From a security standpoint, ASP.NET represents a big improvement over previous incarnations of ASP. With the new platform, developers have easy methods to programmatically validate user input and access to built-in features that lock down an application. Additionally, the .NET runtime's support of garbage collection and safe strings largely negates the success of traditional attacks. A properly secured .NET application is not only hardened against an attack, but it also limits the amount of damage that an occasional breech can create.
But despite these significant gains, ASP.NET is certainly no security panacea. Security analyst H.D. Moore, who presented three fairly major security holes in ASP.NET at the CanSecWest conference in April, says all these wonderful new features don't amount to a hill of beans unless developers use them. Moore recommends the following simple security tips for bulletproofing your ASP.NET applications.
Exercise a little configuration control
As a general rule, never place anything in the Web root that you aren't absolutely comfortable letting a hacker see. The exception here is any file extension that’s mapped to an ISAPI handler, which restricts access to files with extensions like .aspx, .cs, and .vb. On the other hand, files ending in .txt, .csv, and .xml are not automatically protected and can be accessed by anyone browsing the site.
Before placing any new application in production, be sure to disable tracing and debugging support, and make sure the customErrors tag in the web.config file is not set to "off." These safeguards will help to prevent possible leaks of information such as filenames and paths, and possibly even source code, to the outside world when an error occurs in the application.
Also, clean up your project directories before putting an application in production. When deploying a new application, make sure you remove all of the Visual Studio project and temporary files in the application directory. The .sln and .slo files are not mapped to the ISAPI access filter and can consequently be accessed from the Internet if someone can guess the name of your project, which is usually a trivial task.
Avoid cookieless session management
One of the glaring problems that Moore uncovered during his evaluation of ASP.NET involved a "hijack" vulnerability in applications using the "cookie-less session management" scheme. This scheme embeds a session identifier into every URL to let the server identify a particular client. The trouble is that when a server using this feature receives a previously unknown but otherwise valid session identifier, it creates a new session to go along with it. A clever attacker can take advantage of this by "feeding" a legitimate user a URL containing a known, valid session identifier, which the attacker can use to access the system after it authenticates the duped user.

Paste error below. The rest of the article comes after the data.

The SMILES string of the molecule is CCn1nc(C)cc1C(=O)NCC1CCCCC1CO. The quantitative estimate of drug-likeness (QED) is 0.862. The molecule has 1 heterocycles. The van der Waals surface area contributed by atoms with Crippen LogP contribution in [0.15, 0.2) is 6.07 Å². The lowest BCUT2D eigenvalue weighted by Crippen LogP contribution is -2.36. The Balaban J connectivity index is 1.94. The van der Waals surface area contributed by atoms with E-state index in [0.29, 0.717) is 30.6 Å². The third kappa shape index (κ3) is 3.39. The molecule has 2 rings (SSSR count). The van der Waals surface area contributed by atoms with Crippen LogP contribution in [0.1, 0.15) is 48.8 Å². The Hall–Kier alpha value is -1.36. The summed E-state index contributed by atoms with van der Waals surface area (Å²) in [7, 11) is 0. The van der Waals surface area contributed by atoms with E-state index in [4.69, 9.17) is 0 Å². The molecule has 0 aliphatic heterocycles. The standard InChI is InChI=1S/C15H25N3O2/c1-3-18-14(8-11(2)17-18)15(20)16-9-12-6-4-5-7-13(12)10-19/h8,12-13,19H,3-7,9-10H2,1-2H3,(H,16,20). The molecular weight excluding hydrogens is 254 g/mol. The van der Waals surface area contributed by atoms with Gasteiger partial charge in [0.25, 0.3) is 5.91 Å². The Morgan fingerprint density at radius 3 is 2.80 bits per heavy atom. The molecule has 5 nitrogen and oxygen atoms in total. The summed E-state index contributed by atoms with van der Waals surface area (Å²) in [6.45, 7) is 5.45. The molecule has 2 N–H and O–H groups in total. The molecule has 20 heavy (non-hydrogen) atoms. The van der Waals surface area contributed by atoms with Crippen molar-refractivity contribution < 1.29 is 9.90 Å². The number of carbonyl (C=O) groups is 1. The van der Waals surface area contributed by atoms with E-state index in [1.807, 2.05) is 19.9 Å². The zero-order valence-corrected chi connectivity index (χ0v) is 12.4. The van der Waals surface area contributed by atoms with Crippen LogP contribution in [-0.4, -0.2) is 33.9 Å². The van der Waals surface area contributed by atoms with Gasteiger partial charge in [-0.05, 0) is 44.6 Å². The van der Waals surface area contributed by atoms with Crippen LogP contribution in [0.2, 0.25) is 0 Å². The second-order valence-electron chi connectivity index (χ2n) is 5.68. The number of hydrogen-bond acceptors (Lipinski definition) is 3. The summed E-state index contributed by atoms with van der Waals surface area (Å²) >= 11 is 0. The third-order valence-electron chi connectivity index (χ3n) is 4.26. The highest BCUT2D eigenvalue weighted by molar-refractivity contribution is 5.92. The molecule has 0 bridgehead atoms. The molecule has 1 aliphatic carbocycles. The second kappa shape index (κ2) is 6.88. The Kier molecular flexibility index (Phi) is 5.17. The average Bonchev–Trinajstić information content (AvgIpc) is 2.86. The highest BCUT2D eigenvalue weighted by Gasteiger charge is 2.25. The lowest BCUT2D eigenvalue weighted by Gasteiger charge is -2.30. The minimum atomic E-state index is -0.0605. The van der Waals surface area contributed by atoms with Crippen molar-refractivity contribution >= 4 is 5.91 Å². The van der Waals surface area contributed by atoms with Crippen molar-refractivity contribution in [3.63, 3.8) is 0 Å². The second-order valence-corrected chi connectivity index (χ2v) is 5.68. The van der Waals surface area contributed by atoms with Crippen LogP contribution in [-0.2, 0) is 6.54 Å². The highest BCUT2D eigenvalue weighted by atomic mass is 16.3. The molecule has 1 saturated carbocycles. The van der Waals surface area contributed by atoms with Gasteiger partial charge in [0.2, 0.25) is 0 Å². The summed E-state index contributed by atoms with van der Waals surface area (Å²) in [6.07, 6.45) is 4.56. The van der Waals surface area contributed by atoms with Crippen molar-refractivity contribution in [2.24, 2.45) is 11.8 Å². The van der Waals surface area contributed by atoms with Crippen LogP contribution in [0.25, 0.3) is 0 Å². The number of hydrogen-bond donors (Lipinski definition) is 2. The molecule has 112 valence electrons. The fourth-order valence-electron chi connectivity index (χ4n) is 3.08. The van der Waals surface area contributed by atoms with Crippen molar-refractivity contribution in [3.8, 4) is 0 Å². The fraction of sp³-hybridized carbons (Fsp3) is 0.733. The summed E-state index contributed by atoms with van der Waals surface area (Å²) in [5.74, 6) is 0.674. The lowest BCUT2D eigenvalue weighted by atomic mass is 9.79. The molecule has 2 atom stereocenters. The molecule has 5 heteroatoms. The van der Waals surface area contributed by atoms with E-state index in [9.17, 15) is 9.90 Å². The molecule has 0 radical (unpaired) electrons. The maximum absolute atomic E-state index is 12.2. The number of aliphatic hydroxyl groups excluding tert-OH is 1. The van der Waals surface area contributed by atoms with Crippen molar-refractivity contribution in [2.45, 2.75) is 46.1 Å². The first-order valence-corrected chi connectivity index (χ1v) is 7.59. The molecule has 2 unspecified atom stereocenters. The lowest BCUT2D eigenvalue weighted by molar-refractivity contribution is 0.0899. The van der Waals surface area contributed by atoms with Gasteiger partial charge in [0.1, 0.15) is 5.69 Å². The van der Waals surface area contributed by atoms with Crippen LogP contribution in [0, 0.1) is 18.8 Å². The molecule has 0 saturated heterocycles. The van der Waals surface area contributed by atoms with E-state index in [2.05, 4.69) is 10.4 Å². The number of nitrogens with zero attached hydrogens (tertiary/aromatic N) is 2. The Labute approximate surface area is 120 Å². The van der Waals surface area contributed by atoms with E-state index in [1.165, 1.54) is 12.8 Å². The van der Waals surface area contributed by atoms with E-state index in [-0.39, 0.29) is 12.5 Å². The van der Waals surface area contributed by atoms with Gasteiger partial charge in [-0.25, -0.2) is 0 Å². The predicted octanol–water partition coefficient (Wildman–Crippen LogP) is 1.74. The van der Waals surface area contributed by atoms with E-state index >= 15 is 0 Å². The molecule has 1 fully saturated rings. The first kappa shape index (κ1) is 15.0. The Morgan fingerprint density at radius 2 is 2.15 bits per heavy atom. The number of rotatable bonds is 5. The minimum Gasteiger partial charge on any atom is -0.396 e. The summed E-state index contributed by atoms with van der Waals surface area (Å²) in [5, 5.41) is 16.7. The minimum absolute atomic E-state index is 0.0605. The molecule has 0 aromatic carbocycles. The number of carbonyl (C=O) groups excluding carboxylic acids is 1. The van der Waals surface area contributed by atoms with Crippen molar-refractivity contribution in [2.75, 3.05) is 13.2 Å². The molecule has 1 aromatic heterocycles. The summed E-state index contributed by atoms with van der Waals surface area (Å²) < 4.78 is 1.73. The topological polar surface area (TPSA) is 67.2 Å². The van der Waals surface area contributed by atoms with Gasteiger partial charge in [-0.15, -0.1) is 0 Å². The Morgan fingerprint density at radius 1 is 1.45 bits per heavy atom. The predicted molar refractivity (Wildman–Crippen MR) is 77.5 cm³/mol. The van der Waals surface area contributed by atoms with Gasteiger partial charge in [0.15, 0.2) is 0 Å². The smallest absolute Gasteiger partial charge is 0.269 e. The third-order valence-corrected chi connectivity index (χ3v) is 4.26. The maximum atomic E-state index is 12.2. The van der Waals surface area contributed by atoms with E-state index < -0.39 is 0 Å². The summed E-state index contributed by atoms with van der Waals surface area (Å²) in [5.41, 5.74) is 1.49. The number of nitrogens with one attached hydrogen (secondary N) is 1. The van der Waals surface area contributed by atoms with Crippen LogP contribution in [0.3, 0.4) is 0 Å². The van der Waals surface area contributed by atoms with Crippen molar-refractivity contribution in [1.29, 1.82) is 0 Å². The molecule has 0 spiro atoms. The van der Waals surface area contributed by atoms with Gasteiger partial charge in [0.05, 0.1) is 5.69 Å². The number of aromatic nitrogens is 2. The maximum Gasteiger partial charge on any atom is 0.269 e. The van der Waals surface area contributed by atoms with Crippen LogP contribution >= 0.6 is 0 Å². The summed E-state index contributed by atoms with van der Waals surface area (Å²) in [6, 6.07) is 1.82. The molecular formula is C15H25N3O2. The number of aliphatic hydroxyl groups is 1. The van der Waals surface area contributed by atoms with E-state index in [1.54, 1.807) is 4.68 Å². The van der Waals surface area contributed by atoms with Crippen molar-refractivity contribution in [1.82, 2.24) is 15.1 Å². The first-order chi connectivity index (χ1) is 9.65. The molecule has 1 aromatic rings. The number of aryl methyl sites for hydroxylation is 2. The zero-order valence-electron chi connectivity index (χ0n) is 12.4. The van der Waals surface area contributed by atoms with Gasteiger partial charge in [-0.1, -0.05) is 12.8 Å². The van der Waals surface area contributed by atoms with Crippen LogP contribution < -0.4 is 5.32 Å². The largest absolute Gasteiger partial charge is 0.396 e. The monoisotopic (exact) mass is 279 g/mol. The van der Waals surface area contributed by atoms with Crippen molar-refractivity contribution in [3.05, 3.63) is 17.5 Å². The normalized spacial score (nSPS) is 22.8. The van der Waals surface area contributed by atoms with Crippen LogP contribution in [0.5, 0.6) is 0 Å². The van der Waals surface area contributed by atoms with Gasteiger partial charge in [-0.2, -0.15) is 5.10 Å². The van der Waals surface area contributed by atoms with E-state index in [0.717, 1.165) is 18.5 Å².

This is an insidious attack, says Moore, because the URL fed to the user would never look suspicious because only the session ID would be bogus. He recommends that developers simply avoid using cookieless session management until Microsoft removes this vulnerability.
Stay in the sandbox
While the .NET runtime's managed environment would seem to make traditional attacks like a buffer overrun impossible to pull off, Moore points to the overflow problem he found in the StateServer class as an example of the impossible becoming possible. It appears that there's a call to unmanaged code somewhere in StateServer with input that isn't being correctly bounds-checked.
Moore says that developers should stick with .NET's managed "sandbox" API whenever possible, since any call to unmanaged code could carry similar risks. However, sometimes you need that native code functionality, which brings us to our next tip.
Validate, validate, validate
Despite all the fancy new plumbing, the same old rules regarding validation of user input still apply. Developers should take full advantage of the powerful Validator controls, created by extending the System.Web.UI.Validator interface, to sanitize user input before using it internally. If you've never heard of .NET's validators, you owe it to yourself to read up on them.
Use a cast
When using numeric fields in a database-driven application, make sure you actually cast those variables to an appropriate numeric type before using them. Doing so will prevent SQL insertion attacks by throwing an exception if a user places something nonnumeric into that field. With a little more work, the error handler could be configured to fire off an alert, or write to a log file, almost like a mini application-level intrusion detection system.
Less than trustworthy?
If you must install a Web application on your system that may not be entirely trustworthy, take advantage of the settings available in web.config to run that application under a different user account and then restrict what that account can access. Additionally, you can use the Internet Services Manager to configure the trust level for an application to provide a bit more security. Selecting Low Trust will run an application in its own process space, so that it theoretically will not be able to adversely affect the rest of the system or other Web apps if it is compromised or were to crash for some reason.
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